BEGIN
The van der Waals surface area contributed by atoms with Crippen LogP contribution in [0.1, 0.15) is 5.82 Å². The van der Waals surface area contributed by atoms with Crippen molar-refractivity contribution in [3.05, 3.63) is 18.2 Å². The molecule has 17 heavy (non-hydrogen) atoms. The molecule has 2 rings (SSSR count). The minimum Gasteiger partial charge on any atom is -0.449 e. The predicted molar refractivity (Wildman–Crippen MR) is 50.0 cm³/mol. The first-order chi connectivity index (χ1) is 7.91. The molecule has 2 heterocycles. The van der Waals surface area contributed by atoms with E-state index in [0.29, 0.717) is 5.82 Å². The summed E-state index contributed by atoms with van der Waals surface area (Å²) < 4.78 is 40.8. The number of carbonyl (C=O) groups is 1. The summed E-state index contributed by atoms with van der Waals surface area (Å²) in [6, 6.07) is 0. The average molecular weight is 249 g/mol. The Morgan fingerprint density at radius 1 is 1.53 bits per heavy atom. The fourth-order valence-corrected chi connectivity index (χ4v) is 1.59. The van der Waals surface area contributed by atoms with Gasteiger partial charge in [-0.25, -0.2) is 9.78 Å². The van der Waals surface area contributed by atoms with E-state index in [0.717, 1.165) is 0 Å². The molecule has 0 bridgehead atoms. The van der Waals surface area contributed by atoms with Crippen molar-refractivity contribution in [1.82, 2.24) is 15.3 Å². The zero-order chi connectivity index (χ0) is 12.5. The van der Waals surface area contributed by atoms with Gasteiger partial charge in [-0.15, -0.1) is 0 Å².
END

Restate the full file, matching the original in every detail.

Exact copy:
The van der Waals surface area contributed by atoms with Crippen LogP contribution in [0.1, 0.15) is 5.82 Å². The van der Waals surface area contributed by atoms with Crippen molar-refractivity contribution in [3.05, 3.63) is 18.2 Å². The molecule has 17 heavy (non-hydrogen) atoms. The molecule has 2 rings (SSSR count). The minimum Gasteiger partial charge on any atom is -0.449 e. The predicted molar refractivity (Wildman–Crippen MR) is 50.0 cm³/mol. The first-order chi connectivity index (χ1) is 7.91. The molecule has 2 heterocycles. The van der Waals surface area contributed by atoms with E-state index in [0.29, 0.717) is 5.82 Å². The summed E-state index contributed by atoms with van der Waals surface area (Å²) < 4.78 is 40.8. The number of carbonyl (C=O) groups is 1. The summed E-state index contributed by atoms with van der Waals surface area (Å²) in [6, 6.07) is 0. The average molecular weight is 249 g/mol. The Morgan fingerprint density at radius 1 is 1.53 bits per heavy atom. The fourth-order valence-corrected chi connectivity index (χ4v) is 1.59. The van der Waals surface area contributed by atoms with Gasteiger partial charge in [-0.25, -0.2) is 9.78 Å². The van der Waals surface area contributed by atoms with E-state index in [0.717, 1.165) is 0 Å². The molecule has 0 bridgehead atoms. The van der Waals surface area contributed by atoms with Crippen molar-refractivity contribution in [1.82, 2.24) is 15.3 Å². The zero-order chi connectivity index (χ0) is 12.5. The van der Waals surface area contributed by atoms with Gasteiger partial charge in [-0.15, -0.1) is 0 Å².